The United Nations Universal Declaration of Human Rights

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  • 0:01 The UN & Human Rights
  • 0:30 Background
  • 3:07 Significance & Impact
  • 5:11 Lesson Summary
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Lesson Transcript
Instructor: Christopher Muscato

Chris has a master's degree in history and teaches at the University of Northern Colorado.

The United Nations Universal Declaration of Human Rights is one of the most important documents in the modern world. Explore how and why it was created, as well as its significance. Then test your understanding with a brief quiz.

The UN and Human Rights

All right you, listen up while I read you your rights. Hope you've got some time because this list of rights contains 30 articles, not to mention a preamble. That's right; I'm talking about the Universal Declaration of Human Rights, a declaration adopted by the United Nations in 1948 that guarantees the basic rights afforded to all human beings, regardless of race, nationality, or anything else. Didn't know you had so many rights, did you? Well, it's about time you did. It's not like you're going anywhere.

Background

All right, as long as you're just sitting there, we've got time to go way back and look at the history of this declaration. In the early 1940s, the world was at war. For the second time. Now, WWII was a brutal war, particularly in the genocide committed by Nazi Germany, and had people genuinely worried. In 1941, the American President Franklin Roosevelt defined WWII as a moral fight between good and evil, embodied in the defense of Four Freedoms, to which all human beings are naturally entitled. They are the freedom of speech, freedom of religion, freedom from fear, and freedom from want. There you go; the four things to which every single person should be entitled.

After the war ended, several nations came together, and in 1945, formed an international peacekeeping organization called the United Nations. The entire goal of the UN was to prevent another global war from ever occurring again, and they promised to do this by promoting universal respect for human rights and fundamental freedoms.

However, as more and more evidence surfaced, the world realized that the genocidal programs of the Nazis were even worse than people could have imagined, and the UN decided that it needed to create a formal declaration that explained exactly what those fundamental rights and freedoms entailed. So, in 1946, they set up a commission to draft a universal declaration of rights, chaired by Eleanor Roosevelt, former first lady and widow of FDR. From the get-go, the commission was caught up in debates about the nature of human rights; after all, nobody had ever written a universal declaration of rights before.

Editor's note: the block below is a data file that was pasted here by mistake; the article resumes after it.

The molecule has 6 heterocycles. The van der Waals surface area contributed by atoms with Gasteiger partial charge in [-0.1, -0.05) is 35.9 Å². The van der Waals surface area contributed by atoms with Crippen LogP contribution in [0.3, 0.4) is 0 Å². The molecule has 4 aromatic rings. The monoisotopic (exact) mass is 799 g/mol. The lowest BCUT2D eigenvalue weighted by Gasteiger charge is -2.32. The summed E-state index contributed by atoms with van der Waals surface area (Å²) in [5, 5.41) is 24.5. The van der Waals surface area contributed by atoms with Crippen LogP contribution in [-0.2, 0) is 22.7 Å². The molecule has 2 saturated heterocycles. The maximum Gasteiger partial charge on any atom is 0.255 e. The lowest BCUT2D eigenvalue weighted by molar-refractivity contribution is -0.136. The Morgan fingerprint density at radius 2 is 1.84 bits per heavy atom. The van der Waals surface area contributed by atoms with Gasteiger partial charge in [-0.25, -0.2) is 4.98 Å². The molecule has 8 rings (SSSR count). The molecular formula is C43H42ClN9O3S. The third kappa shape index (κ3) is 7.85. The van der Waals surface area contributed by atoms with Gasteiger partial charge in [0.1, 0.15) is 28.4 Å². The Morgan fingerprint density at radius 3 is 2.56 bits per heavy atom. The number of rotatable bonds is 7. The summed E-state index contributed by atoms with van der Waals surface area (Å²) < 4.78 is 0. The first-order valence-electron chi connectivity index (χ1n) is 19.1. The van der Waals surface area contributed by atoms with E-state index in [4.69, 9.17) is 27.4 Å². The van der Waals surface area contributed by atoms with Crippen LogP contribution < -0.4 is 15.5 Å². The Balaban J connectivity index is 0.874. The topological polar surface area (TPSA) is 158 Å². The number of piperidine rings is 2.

Some thought that the declaration should only include natural rights, those granted by God or nature, such as the rights to happiness, safety, and health. Others favored positive rights, or rights agreed upon by people through institutions like the law. This includes things like protection from racial discrimination. In the end, the Universal Declaration included both of these in its 30 articles describing the rights of all human beings. In 1948, the member states of the UN approved the declaration with a vote of 48-0, although 8 nations did abstain from voting for various reasons. Since then, the document has guided human rights issues around the world.

Significance and Impact

According to the Guinness Book of Records, the UN's Universal Declaration of Human Rights is the world's most translated document. With such high accolades, it may surprise you to find out that, legally, the Declaration doesn't really mean anything. It's not a treaty, so it's not legally binding. But does that make it meaningless? Absolutely not.

The entire goal of the Declaration was to define the terms ''fundamental freedoms'' and ''human rights,'' not to legally force nations to agree to any specific actions. In this regard, the Declaration has been incredibly influential, with parts of it being adopted into nearly every national constitution written since 1948, as well as most international laws, treaties, and other international agreements. And besides, people and nations are often held to standards that are not simply defined by law. The Declaration defined a moral obligation that all members of the UN are expected to uphold, and there can be some pretty strong international pressure to do so.

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